Genre(s): Literary Criticism
Series: Writing Wales in English
Hardback - 9781783169207 eBook - epub - 9781783169221 eBook - mobi - 9781783169238 eBook - pdf - 9781783169214
R. S. Thomas is recognised globally as one of the major poets of the twentieth century. Such detailed attention as has been paid to the religious dimensions of his work has, however, largely limited itself to such matters as his obsession with the ‘absent God’, his appalled fascination with the mixed cruelty and wonder of a divinely created world, his interest in the world-view of the ‘new physics’, and his increasingly heterodox stance on spiritual matters. What has been largely neglected is his central indebtedness to key features of the ‘classic’ Christian tradition. This book concentrates on one powerful and compelling example of this, reading Thomas’s great body of religious work in the light of the three days that form the centre of the Gospel narrative; the days which tell of the death, entombment and resurrection of Christ.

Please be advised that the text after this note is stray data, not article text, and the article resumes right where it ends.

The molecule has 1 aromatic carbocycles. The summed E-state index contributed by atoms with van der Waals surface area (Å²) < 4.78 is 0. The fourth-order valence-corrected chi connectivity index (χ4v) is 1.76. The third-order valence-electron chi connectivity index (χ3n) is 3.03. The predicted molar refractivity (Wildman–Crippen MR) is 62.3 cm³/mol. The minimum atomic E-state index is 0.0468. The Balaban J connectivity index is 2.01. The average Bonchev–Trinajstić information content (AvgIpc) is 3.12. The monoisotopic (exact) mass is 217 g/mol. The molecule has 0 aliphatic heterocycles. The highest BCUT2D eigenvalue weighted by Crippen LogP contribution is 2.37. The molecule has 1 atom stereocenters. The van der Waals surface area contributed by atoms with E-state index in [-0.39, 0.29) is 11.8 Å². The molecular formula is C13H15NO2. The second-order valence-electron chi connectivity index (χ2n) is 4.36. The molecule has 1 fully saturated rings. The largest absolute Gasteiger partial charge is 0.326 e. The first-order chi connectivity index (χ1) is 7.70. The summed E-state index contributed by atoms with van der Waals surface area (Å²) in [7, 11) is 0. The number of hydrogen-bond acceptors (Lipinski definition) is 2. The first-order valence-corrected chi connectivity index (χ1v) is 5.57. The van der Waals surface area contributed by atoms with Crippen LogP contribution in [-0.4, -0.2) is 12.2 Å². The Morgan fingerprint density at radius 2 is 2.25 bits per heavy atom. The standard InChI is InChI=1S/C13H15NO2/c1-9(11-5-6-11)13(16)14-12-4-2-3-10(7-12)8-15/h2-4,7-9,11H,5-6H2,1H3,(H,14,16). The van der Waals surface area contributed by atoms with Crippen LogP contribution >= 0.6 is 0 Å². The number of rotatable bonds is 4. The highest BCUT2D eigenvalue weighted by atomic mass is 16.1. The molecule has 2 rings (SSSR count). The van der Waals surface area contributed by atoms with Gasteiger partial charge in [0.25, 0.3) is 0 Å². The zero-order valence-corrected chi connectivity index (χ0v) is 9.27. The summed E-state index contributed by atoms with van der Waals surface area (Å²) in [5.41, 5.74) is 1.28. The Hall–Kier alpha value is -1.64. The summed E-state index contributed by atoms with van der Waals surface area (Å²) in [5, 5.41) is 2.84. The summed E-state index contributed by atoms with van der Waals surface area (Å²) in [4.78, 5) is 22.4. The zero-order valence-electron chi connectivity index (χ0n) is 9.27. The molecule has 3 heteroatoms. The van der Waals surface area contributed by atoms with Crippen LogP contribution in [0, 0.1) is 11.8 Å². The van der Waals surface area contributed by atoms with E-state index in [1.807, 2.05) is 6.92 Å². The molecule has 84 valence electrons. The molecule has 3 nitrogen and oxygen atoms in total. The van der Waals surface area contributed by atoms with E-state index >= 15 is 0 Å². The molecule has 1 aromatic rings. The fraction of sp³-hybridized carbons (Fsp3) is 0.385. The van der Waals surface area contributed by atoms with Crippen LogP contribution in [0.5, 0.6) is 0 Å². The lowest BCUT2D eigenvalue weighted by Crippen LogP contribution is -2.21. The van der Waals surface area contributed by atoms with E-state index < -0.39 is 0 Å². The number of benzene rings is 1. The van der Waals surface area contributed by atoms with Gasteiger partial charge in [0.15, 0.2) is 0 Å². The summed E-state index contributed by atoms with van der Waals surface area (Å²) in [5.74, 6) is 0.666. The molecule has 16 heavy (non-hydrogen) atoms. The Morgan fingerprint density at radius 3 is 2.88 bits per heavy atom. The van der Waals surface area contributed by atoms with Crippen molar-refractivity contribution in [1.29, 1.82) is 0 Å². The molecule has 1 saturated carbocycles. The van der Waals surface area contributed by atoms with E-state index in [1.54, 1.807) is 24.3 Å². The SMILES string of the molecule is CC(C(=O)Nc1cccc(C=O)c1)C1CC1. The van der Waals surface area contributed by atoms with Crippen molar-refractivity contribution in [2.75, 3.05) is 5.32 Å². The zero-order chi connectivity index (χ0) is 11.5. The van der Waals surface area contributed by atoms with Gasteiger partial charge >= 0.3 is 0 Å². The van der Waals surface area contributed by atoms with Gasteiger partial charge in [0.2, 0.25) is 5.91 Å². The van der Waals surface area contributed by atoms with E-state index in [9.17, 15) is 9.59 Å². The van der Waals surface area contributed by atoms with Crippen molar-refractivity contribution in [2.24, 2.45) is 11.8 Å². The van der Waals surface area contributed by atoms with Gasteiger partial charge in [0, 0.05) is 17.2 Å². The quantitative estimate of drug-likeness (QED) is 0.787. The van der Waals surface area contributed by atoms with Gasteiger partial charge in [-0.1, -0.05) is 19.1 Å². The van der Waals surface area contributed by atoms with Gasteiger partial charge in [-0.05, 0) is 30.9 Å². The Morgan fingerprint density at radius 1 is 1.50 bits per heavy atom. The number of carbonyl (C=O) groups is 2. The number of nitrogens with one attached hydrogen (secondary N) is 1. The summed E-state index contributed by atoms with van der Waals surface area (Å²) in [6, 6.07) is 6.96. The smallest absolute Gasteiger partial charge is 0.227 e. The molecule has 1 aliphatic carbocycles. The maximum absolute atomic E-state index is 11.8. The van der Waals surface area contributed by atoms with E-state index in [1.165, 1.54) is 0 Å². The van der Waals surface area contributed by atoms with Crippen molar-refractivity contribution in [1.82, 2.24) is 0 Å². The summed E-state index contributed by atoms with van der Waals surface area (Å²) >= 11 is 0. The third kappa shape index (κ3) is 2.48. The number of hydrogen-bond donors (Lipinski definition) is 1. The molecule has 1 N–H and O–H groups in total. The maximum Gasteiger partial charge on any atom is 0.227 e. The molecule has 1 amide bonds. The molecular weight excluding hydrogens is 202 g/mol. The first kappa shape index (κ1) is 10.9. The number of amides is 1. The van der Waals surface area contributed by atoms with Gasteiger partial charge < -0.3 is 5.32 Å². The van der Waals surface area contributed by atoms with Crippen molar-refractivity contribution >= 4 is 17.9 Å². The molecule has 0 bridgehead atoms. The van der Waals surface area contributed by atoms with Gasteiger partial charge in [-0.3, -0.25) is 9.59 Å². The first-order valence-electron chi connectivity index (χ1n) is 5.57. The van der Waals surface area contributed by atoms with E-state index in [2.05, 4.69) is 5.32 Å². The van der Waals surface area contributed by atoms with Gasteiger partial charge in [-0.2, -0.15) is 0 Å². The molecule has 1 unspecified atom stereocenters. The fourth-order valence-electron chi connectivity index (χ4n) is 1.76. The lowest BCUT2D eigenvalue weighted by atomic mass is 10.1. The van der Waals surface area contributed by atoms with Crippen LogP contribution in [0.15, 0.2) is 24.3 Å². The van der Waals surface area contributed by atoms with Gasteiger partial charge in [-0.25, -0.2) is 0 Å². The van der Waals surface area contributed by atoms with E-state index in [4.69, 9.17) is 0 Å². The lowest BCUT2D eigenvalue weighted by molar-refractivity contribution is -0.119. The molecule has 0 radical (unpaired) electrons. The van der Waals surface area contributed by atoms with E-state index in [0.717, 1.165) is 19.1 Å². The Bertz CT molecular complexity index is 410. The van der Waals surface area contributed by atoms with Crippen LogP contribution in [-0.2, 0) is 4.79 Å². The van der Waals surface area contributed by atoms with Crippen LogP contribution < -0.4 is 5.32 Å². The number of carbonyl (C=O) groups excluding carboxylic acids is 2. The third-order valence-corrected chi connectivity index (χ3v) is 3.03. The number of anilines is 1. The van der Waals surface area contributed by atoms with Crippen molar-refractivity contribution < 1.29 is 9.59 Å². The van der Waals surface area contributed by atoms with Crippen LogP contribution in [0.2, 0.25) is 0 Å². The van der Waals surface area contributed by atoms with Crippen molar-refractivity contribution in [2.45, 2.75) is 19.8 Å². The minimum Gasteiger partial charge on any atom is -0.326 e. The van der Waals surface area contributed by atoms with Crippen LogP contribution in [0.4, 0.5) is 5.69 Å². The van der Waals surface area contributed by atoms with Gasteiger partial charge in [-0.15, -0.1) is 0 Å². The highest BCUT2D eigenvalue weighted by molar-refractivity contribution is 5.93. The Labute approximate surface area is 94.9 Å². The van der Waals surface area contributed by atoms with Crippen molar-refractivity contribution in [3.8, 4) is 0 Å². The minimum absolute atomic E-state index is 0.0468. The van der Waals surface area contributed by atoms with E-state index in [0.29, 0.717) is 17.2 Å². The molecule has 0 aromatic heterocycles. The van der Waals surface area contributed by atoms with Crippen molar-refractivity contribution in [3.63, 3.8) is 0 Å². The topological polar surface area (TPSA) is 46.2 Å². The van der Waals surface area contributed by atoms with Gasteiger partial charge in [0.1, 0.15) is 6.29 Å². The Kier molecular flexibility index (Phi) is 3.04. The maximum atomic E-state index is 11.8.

‘R. S. Thomas’s terse and condensed poetic voice is inflected more than some readers realise by a deep hinterland of theological and philosophical reflection. This creative new reading of his poetry locates him very specifically in what is not only a theological but a liturgical place, the intense but fertile darkness of the day between Good Friday and Easter – ‘a descent into hell’ that is also a retrieval and transformation of the experiences of loss, protest and failure. This is a subtle, careful and persuasive interpretation of one of our major modern poets.’‘Richard McLauchlan’s excellent volume illustrates how productive the relationship can be between theology and literary analysis. The author maintains throughout a close and sensitive attention to the linguistic and formal detail of R. S. Thomas’s poetry, revealing the intensity of the poet’s imagination and equally of his theological understanding.’‘This is a brave and bold book that engages deeply with the poems of R. S. Thomas to suggest that the Triduum itself – the movement from Good Friday through Easter Sunday – is the essential progress of the soul in its engagement with God, with Holy Saturday as a liminal space of great anxiety and potential. In his approach to suffering, hope, and prayer mediated through the language of Thomas, the author invites us on an intellectual and spiritual journey that is surprising in its multiple insights and affirming in the ways it leads forward into faith.’‘A landmark study of R. S. Thomas, an important and rare voice in poetry and in faith in an age of doubt.’